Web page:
Welcome to Balloch

Balloch is the most significant settlement on Loch Lomond. This village lies at the southern end of the loch, where the River Leven begins its journey to the Firth of Clyde. For many the first glimpse they ever get of Loch Lomond is from Balloch; it is the village most easily accessible from the major areas of population, in particular Glasgow. It is accessible by road, rail, cycle routes and walking paths; the waters of the loch at Balloch are even used as a ‘runway’ for seaplanes. Balloch is also a major berthing point for pleasure craft, which shelter in the River Leven, and a base for operators of boat cruises which take passengers around Loch Lomond’s 38 scattered islands.


Balloch Castle

While traces of human habitation tell us that the islands and shores of Loch Lomond have been settled for well over 7000 years, the origins of Balloch itself appear to be medieval. Lying to the north east of the village is Balloch Castle Country Park set on 200 acres of largely wooded land hugging the lochside. Close to the shore a mound encircled by the remains of a moat mark the remains of the ancient Balloch Castle. This keep was built by the Earls of Lennox, around 1238 AD, who occupied the site as their primary seat during the early medieval period. However, the keep was abandoned in 1390 in favour of a site on Inchmurrin, Loch Lomond’s biggest island. On Inchmurrin the Earls of Lennox sought refuge from the dangers they had faced at Balloch; from both disease and attack. One notable attack came in 1263 when a Viking war party raided the loch’s dwellings, before fleeing down River Leven, en route to defeat in the Battle of Largs later that year. The site of the old fort is now afforded statutory protection under the Ancient Monuments & Archaeological Areas Act of 1979.

A little inland from the remains lies the present Balloch Castle. Constructed in 1808 by the English architect Robert Lugar for John Buchanan of Ardoch, it is a fine example of a neo gothic ‘castle’ with decorative turrets and slitted windows. Originally a stately home, it is now houses a visitor centre and affords spectacular views from its roof.

Balloch really came of age as a village with the arrival of the railway in 1850. Originally the line went all the way to the pier (constructed at the same time) and the awaiting steam powered loch cruisers, which gives us an indication of one of the major reasons for the line’s construction. There had been steamers offering pleasure cruises on the loch for decades, but with the railway the loch was opened to many more who sought to experience its pleasures. While the line now stops short of the loch side, terminating instead in the centre of the village, the tradition of pleasure cruising has lived on in Balloch, with a number of cruising companies operating out of the village.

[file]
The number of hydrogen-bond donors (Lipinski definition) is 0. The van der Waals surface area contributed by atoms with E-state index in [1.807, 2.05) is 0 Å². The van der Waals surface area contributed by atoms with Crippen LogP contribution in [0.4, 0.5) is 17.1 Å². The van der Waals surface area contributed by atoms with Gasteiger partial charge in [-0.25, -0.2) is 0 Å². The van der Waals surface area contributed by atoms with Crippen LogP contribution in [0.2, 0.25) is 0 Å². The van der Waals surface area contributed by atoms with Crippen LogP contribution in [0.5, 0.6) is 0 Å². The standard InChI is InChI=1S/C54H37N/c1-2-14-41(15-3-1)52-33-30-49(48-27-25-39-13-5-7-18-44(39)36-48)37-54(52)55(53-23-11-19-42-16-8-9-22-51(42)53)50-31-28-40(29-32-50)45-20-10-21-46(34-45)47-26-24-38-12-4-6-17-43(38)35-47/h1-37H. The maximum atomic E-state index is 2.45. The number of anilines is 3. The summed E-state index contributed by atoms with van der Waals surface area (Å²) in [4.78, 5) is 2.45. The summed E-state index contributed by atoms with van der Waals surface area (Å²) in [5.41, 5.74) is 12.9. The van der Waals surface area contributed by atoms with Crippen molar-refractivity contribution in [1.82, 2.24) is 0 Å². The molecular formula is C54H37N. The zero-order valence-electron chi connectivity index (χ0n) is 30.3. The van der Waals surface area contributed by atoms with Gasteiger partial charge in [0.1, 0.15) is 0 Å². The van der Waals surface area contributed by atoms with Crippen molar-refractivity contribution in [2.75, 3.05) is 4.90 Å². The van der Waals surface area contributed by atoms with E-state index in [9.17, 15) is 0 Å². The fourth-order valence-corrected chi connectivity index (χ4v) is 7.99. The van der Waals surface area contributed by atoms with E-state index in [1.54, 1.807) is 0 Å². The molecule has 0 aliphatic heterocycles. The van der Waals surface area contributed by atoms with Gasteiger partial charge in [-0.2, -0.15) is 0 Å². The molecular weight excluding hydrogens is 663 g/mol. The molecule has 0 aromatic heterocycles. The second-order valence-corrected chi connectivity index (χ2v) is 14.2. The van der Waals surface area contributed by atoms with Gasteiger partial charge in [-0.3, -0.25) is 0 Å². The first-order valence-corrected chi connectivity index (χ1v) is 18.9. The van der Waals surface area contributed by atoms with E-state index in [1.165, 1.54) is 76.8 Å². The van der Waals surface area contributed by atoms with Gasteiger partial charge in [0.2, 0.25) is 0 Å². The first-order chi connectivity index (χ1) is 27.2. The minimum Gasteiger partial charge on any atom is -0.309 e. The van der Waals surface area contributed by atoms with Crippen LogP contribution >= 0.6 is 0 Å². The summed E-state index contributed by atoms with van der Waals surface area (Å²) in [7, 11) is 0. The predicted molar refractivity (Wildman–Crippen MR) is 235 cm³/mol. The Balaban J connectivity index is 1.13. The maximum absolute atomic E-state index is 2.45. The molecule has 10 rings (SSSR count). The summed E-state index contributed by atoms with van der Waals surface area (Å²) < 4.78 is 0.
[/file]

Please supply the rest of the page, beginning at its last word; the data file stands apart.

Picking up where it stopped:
The Maid of the Loch, Balloch Pier


The most famous of Loch Lomond’s ships is probably the paddle steamer ‘The Maid of the Loch’, launched in 1953. Built to replace two earlier vessels it remains the largest ship to have powered its way through Britain’s inland waterways. Despite growth in tourism and a heyday which was marked by two royal visits in 1965 and 1971, by 1981 the service was not regarded as being sufficiently profitable and so was axed, much to local dismay. The Maid of The Loch was left to rot at Balloch Pier until 1995 when her restoration commenced, sponsored by a local charity. In 2000 she reopened as a bar, restaurant and function suite. The hope is that sufficient funds will be raised to restore her to full operation. Right now she receives much attention at Loch Lomond Shores, Balloch’s latest development. Another famed vessel which continues to operate out of Balloch is the Skylark IX, which was used in the mass evacuation of British soldiers from France at the battle of Dunkirk in 1940.

The Loch Lomond Shores development, which lies to the east of the River Leven, was opened in 2002 with the aim of providing facilities, attractions and information to enable visitors to get the most out of the Loch Lomond experience. Apart from the Maid of the Loch, there are a number of restaurants, cafes and a wide variety of shops, the National Park Gateway Centre and even an IMAX cinema. These developments help both to contribute to the local economy and ensure Balloch retains its position as the Gateway to Loch Lomond.